Public transportation: Matatus in Nairobi, Kenya

Please enjoy this guest blog entry by Kurt Wenzing.

During my recent vacation in Kenya, I took my life in my hands on several occasions by being transported by several different vehicles of the same type, known as Matatus. They are vans built to accommodate about 14 people. But on occasion the passengers are “pushed in,” as on a subway in Japan, sometimes with 5 people squeezed into a row designed for 3, sometimes sitting on the lap of a stranger. I guess you are no longer strangers after a ride like this. One passenger had a bag on his lap approx. 3 feet high and 2 feet in diameter, jammed against the ceiling, the seat in front of him, and his lap. Most of the time your knees are jammed against the seat in front of you. I had a seat once next to the door. The passenger next to me was about 350 pounds, and I was squeezed hard against the door. I prayed that the door lock would not fail while I was being pushed against it.

Most roads are only 2 lanes, one in each direction, with many potholes and bumps. During conditions when traffic is traveling fairly smoothly and continuously, the driver moves along at 40 to 50 mph while passing pedestrians and bike riders only inches away. There are often no sidewalks or curbs, so the pedestrians are on the same level as the vehicles, with nothing to deter the vehicle from easing off the roads onto the walkways.

The “conductor,” or money collector, raps loudly with his fist on the wall or ceiling to notify the driver that someone is about to disembark. He also shouts solicitations to potential passengers when stopped at a “bus stop.” When oncoming passengers are loading, he makes the decision as to how many people to push onto the vacant seats, occasionally even when there are no vacant seats. The conductor sometimes stands in the open doorway of the Matatu while it proceeds down the bumpy street, swaying, veering wildly, and bouncing. He also may sit in the lap of the closest passenger to his door.

When the traffic in the lane in which the Matatu driver is traveling slows or stops, he (usually a male driver) simply pulls out into the oncoming lane and drives at up to 50 mph towards the oncoming traffic. At the last moment he will pull back (or force his way back) into the correct lane. Many times a collision seemed inevitable to me. I finally began staring at my feet on the floor so I could avoid seeing the traffic coming directly at our vehicle. I think that drivers in passenger cars realize that the Matatu drivers are going to hit them if they don’t allow them to force their way back in front of them, so for self-preservation they allow it to happen. My experience in Matatus was mostly in Nairobi, the capitol of, and largest city in, Kenya.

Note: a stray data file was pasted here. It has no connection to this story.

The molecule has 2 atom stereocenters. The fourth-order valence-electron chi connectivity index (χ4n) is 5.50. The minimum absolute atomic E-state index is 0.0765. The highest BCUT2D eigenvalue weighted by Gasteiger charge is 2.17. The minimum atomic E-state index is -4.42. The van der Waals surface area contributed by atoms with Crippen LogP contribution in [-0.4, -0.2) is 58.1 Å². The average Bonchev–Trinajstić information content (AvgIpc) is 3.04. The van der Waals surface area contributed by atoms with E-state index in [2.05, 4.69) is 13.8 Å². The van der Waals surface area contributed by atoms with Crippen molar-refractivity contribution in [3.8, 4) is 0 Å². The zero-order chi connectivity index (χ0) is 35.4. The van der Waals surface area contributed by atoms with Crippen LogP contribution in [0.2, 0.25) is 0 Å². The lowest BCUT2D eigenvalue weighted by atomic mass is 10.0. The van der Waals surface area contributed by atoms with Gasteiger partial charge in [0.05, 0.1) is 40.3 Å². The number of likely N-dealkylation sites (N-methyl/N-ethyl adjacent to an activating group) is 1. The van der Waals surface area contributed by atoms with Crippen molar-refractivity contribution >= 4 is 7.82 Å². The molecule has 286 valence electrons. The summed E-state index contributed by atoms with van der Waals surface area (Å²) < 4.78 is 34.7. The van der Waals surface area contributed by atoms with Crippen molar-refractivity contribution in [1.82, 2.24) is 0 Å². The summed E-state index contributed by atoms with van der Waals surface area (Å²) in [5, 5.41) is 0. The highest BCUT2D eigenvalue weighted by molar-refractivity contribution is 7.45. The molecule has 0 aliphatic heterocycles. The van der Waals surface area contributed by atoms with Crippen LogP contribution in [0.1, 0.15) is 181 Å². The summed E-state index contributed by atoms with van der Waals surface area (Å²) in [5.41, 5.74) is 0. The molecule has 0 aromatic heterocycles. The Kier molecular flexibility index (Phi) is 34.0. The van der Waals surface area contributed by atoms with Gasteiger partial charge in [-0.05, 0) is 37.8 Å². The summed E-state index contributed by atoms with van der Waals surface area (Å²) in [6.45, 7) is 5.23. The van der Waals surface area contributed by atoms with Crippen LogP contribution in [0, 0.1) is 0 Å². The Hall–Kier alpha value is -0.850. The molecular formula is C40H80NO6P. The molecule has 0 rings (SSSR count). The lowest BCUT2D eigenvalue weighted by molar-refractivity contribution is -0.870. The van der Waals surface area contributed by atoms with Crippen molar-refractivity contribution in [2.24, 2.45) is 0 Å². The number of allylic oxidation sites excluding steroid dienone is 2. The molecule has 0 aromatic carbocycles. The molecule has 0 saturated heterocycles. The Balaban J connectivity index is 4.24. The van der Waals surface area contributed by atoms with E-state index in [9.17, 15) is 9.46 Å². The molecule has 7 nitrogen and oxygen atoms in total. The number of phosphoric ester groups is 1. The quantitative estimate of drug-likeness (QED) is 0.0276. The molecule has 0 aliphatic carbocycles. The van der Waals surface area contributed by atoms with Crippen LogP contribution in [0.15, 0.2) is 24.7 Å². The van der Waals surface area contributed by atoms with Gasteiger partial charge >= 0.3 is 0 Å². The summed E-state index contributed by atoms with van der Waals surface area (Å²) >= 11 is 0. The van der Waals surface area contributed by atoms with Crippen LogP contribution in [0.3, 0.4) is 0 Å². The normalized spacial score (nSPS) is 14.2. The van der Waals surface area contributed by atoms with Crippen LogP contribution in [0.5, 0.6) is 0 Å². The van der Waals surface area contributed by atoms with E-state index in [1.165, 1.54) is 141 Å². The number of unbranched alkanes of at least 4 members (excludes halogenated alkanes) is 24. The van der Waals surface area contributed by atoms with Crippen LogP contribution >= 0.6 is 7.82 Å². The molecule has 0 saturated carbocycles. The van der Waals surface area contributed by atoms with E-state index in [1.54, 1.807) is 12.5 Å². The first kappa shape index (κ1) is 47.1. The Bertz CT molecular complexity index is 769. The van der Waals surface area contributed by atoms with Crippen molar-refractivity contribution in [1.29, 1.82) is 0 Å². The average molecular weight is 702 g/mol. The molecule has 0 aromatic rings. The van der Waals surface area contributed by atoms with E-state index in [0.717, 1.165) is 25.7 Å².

I once observed, when the traffic was at a standstill, the driver could not even get into the oncoming lane. So, he had the conductor get out and walk over to some traffic “barriers” placed for ongoing construction in a road being repaired. The conductor moved the barriers, and the driver drove down the newly constructed gravel. When we reached the end of the “new” road, the driver then drove onto the sidewalk and proceeded for another 50 feet, scattering pedestrians left and right. Then he drove back onto the main road, having progressed about 600 feet further into the stopped traffic.

Part of the traffic problem is that there are few traffic lights, so at most of the intersections, drivers just pull into the intersection from all sides, and the bravest move through first! Also, some drivers ignore the few traffic lights that exist.

To make the ride even less desirable, the music is played almost always at VERY high decibels. I would guess it is about twice as loud as I would ever play my music, even though I am known for playing music loudly.

Another factor to be considered is that when traffic is VERY poor, meaning even worse than the usual poor standards, the driver simply leaves his designated route. He may go blocks away, but parallel, to his planned route, while heading in the same general direction. Thus, he may drop you blocks away from your planned/expected destination.

There are other options for public travel, such as buses and taxis. They are considerably more expensive and slower. Although the Matatu rides were unusual, the photo safaris in the wildlife sanctuaries/preserves were wonderful and well worth the transportation problems in Nairobi.

I am home now, safe but with a few new gray hairs.

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  1. Naureen says:

    Haha! I have been to Kenya, and reading your experience on the Matatus made my cry and laugh. While in Nairobi, I did not have the first hand experience of riding one, but I saw the amount of people hanging out of the Matatus, and wondered how this was done! So getting to read a rider’s experience is somewhat awe-inspiring. Originally I am from Pakistan, and public transportation such as the Matatus are not uncommon there. I have had the pleasure of riding the public transportation in Pakistan and I can safely say that 99% of what you have written applies to Pakistan as well.
    Glad to know you made it back home safely. One can definitely appreciate home after such experiences! 🙂

  2. Kurt Wenzing says:

    Naureen,you missed an opportunity for a “new” experience. You should add this to your bucket list. BUT…only one ride!

    Outside Nairobi was much tamer and safer.

    The hangers-out that I saw were only one on each matatu, and they were all males and were ticket-sellers.

  3. […] know many travelers think of buses as just a notch above matatus, […]

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